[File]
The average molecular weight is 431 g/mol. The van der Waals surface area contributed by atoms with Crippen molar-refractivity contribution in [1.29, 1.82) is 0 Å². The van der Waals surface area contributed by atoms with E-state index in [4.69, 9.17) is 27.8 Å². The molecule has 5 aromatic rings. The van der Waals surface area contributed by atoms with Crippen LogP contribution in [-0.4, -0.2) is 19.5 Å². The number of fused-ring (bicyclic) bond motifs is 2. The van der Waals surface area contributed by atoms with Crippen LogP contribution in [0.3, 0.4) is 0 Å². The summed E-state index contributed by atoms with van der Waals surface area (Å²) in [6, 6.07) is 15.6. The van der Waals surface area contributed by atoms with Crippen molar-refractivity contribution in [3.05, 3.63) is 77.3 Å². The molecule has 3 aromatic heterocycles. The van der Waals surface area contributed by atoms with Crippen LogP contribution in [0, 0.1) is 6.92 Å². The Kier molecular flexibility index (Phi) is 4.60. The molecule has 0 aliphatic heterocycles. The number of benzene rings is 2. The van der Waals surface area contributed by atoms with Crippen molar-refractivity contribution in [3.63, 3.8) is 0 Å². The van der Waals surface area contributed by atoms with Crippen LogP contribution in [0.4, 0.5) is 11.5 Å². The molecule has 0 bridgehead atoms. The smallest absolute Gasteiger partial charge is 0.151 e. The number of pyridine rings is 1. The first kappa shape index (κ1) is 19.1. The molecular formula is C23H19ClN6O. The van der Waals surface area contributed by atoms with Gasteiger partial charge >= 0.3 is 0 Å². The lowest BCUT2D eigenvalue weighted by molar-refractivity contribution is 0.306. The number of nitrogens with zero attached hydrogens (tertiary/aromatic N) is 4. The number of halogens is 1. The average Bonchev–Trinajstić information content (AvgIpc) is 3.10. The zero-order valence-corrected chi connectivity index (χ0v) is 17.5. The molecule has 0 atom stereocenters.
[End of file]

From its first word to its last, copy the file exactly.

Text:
The average molecular weight is 431 g/mol. The van der Waals surface area contributed by atoms with Crippen molar-refractivity contribution in [1.29, 1.82) is 0 Å². The van der Waals surface area contributed by atoms with E-state index in [4.69, 9.17) is 27.8 Å². The molecule has 5 aromatic rings. The van der Waals surface area contributed by atoms with Crippen LogP contribution in [-0.4, -0.2) is 19.5 Å². The number of fused-ring (bicyclic) bond motifs is 2. The van der Waals surface area contributed by atoms with Crippen LogP contribution in [0.3, 0.4) is 0 Å². The summed E-state index contributed by atoms with van der Waals surface area (Å²) in [6, 6.07) is 15.6. The van der Waals surface area contributed by atoms with Crippen molar-refractivity contribution in [3.05, 3.63) is 77.3 Å². The molecule has 3 aromatic heterocycles. The van der Waals surface area contributed by atoms with Crippen LogP contribution in [0, 0.1) is 6.92 Å². The Kier molecular flexibility index (Phi) is 4.60. The molecule has 0 aliphatic heterocycles. The number of benzene rings is 2. The van der Waals surface area contributed by atoms with Crippen molar-refractivity contribution in [3.63, 3.8) is 0 Å². The van der Waals surface area contributed by atoms with Crippen LogP contribution in [0.4, 0.5) is 11.5 Å². The molecule has 0 bridgehead atoms. The smallest absolute Gasteiger partial charge is 0.151 e. The number of pyridine rings is 1. The first kappa shape index (κ1) is 19.1. The molecular formula is C23H19ClN6O. The van der Waals surface area contributed by atoms with Gasteiger partial charge >= 0.3 is 0 Å². The lowest BCUT2D eigenvalue weighted by molar-refractivity contribution is 0.306. The number of nitrogens with zero attached hydrogens (tertiary/aromatic N) is 4. The number of halogens is 1. The average Bonchev–Trinajstić information content (AvgIpc) is 3.10. The zero-order valence-corrected chi connectivity index (χ0v) is 17.5. The molecule has 0 atom stereocenters.